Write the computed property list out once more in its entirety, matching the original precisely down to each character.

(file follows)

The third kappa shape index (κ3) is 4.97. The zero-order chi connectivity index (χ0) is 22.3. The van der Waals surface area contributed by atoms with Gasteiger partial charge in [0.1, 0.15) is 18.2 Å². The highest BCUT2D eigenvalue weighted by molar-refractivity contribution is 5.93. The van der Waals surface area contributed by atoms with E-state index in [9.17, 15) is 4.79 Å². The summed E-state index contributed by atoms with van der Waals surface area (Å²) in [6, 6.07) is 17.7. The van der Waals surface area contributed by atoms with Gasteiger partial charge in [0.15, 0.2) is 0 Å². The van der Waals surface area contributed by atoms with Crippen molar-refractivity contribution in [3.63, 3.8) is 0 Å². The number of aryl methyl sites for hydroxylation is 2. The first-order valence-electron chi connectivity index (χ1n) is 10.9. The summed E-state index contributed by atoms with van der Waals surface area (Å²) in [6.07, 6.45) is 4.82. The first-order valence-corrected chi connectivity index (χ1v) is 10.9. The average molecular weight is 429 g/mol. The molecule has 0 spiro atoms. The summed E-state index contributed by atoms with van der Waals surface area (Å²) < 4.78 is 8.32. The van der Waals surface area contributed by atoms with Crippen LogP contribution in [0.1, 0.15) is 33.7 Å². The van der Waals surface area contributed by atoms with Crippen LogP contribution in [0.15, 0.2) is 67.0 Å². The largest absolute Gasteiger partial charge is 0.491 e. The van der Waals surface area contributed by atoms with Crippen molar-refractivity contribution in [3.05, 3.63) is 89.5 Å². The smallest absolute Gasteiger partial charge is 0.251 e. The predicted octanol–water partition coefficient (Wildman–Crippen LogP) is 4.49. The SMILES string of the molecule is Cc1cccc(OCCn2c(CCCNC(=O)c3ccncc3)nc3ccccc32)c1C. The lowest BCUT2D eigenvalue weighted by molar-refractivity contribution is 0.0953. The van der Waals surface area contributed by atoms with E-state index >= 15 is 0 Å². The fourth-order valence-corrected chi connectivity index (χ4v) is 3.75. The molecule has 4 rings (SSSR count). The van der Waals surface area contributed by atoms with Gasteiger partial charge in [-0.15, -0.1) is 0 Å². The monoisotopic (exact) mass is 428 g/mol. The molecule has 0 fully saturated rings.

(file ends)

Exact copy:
The third kappa shape index (κ3) is 4.97. The zero-order chi connectivity index (χ0) is 22.3. The van der Waals surface area contributed by atoms with Gasteiger partial charge in [0.1, 0.15) is 18.2 Å². The highest BCUT2D eigenvalue weighted by molar-refractivity contribution is 5.93. The van der Waals surface area contributed by atoms with E-state index in [9.17, 15) is 4.79 Å². The summed E-state index contributed by atoms with van der Waals surface area (Å²) in [6, 6.07) is 17.7. The van der Waals surface area contributed by atoms with Gasteiger partial charge in [0.15, 0.2) is 0 Å². The van der Waals surface area contributed by atoms with Crippen molar-refractivity contribution in [3.63, 3.8) is 0 Å². The number of aryl methyl sites for hydroxylation is 2. The first-order valence-electron chi connectivity index (χ1n) is 10.9. The summed E-state index contributed by atoms with van der Waals surface area (Å²) in [6.07, 6.45) is 4.82. The first-order valence-corrected chi connectivity index (χ1v) is 10.9. The average molecular weight is 429 g/mol. The molecule has 0 spiro atoms. The summed E-state index contributed by atoms with van der Waals surface area (Å²) < 4.78 is 8.32. The van der Waals surface area contributed by atoms with Crippen LogP contribution in [0.1, 0.15) is 33.7 Å². The van der Waals surface area contributed by atoms with Crippen LogP contribution in [0.15, 0.2) is 67.0 Å². The largest absolute Gasteiger partial charge is 0.491 e. The van der Waals surface area contributed by atoms with Crippen molar-refractivity contribution in [3.05, 3.63) is 89.5 Å². The smallest absolute Gasteiger partial charge is 0.251 e. The predicted octanol–water partition coefficient (Wildman–Crippen LogP) is 4.49. The SMILES string of the molecule is Cc1cccc(OCCn2c(CCCNC(=O)c3ccncc3)nc3ccccc32)c1C. The lowest BCUT2D eigenvalue weighted by molar-refractivity contribution is 0.0953. The van der Waals surface area contributed by atoms with E-state index >= 15 is 0 Å². The fourth-order valence-corrected chi connectivity index (χ4v) is 3.75. The molecule has 4 rings (SSSR count). The van der Waals surface area contributed by atoms with Gasteiger partial charge in [-0.15, -0.1) is 0 Å². The monoisotopic (exact) mass is 428 g/mol. The molecule has 0 fully saturated rings.